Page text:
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OPINION: St. Albert speed limit report a welcome review

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Let’s face it: St. Albert can be a difficult place to traverse via automobile. What makes it difficult, besides the multitude of traffic lights, is the multitude of speed limits.

Roads can change from 50 km/h to 30 km/h for short distances. Some arterials are 50 km/h, while others are 60 km/h. Some neighbourhoods are 50 km/h, while others are 40 km/h.

A major review of the city’s speed limits may change all that.

City staff delivered a much-anticipated review of St. Albert’s speed limits to one of council’s two main committees on Monday, which will be passed up to council proper sometime soon for a full debate and decision.

The review suggests dropping speed limits on neighbourhood roadways to 40 km/h and increasing some segments of city arterial roadways to 60 km/h. The latter suggestion includes part of Sir Winston Churchill Avenue between Riel and Levasseur and from the corner of Poirier and Sir Winston Churchill northeast to the city limits; Bellerose Drive from Evergreen to the city limits; Sturgeon Road from Beacon Crescent to Boudreau; and Dawson Road from Giroux to McKenney.

Notably, McKenney itself is left out of the arterial speed changes. Transportation manager Dean Schick told councillors Monday McKenney is different from other arterials because of direct accesses, such as commercial access on both sides of the road between Langley and Dawson. The review revealed parts of McKenney closer to St. Albert Trail are at a higher risk for roadside hazards and cyclist exposure, among other issues.

The review also suggests removing some short 30 km/h zones, such as the one on Sturgeon Road between Burns Street and Burnham Avenue, and changing elementary school zones to playground zones that would be in effect from 8 a.m. to 8 p.m. every day of the year.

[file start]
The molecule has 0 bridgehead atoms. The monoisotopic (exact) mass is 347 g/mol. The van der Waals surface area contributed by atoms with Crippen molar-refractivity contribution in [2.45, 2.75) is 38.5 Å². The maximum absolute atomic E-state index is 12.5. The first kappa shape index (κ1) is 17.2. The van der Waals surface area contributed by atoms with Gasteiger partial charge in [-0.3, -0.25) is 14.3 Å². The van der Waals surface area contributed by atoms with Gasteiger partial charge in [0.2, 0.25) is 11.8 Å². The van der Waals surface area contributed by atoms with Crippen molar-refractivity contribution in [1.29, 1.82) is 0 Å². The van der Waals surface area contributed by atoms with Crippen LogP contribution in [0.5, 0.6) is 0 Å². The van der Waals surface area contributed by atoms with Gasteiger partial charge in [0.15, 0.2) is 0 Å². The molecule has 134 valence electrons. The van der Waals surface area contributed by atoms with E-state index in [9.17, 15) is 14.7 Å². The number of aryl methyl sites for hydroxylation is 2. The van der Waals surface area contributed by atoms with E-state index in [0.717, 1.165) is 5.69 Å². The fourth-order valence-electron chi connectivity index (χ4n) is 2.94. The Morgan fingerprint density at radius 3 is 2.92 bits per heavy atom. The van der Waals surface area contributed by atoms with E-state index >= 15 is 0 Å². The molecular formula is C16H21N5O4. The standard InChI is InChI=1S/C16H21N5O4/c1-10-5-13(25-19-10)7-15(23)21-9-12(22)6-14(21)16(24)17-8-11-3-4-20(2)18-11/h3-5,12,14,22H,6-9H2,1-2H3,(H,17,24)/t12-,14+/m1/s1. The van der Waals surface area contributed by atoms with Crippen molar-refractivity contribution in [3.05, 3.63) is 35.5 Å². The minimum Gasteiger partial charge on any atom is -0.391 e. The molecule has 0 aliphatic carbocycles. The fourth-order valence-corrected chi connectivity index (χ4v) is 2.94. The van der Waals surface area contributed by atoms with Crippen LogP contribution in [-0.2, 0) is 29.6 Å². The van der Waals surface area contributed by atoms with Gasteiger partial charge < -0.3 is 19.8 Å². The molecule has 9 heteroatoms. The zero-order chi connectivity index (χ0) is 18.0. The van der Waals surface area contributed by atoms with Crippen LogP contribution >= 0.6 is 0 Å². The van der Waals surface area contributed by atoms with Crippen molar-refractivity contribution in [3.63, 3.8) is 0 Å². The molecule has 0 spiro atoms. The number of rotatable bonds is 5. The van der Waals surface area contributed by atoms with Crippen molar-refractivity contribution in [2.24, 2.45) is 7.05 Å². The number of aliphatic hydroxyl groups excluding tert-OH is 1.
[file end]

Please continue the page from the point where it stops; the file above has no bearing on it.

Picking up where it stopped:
An honest discussion about speed limits always requires a balancing act between safety and functionality. Some say one collision, injury or death is too many, while others hyperbolize that you may as well ban vehicles if you don’t want any collisions.

Obviously, all drivers are fallible. But that doesn’t mean we shouldn’t aim to cut down on the amount of collisions that occur. The city clearly has a role to play, and reducing speeds in residential areas where children play appears to have had some success so far. In Erin Ridge, between April and November of 2018 there were 22 collisions; during the same period in 2019, after councillors voted to lower the speed limit to 40, collisions dropped to 14. Lacombe Park saw its collisions drop from 25 to 16 over the same period, although Erin Ridge North saw a small increase from eight to nine.

The changes to neighbourhood speed limits would mean slightly longer drives for some residents, and could impact service levels for city buses that would take longer to get from Point A to Point B. However, council has shown a serious interest in making our local roadways safer for all travelers and whether driving, walking or cycling, this report is a good place to start. It will also bring some welcome consistency to the inconsistent speed limits in our city.




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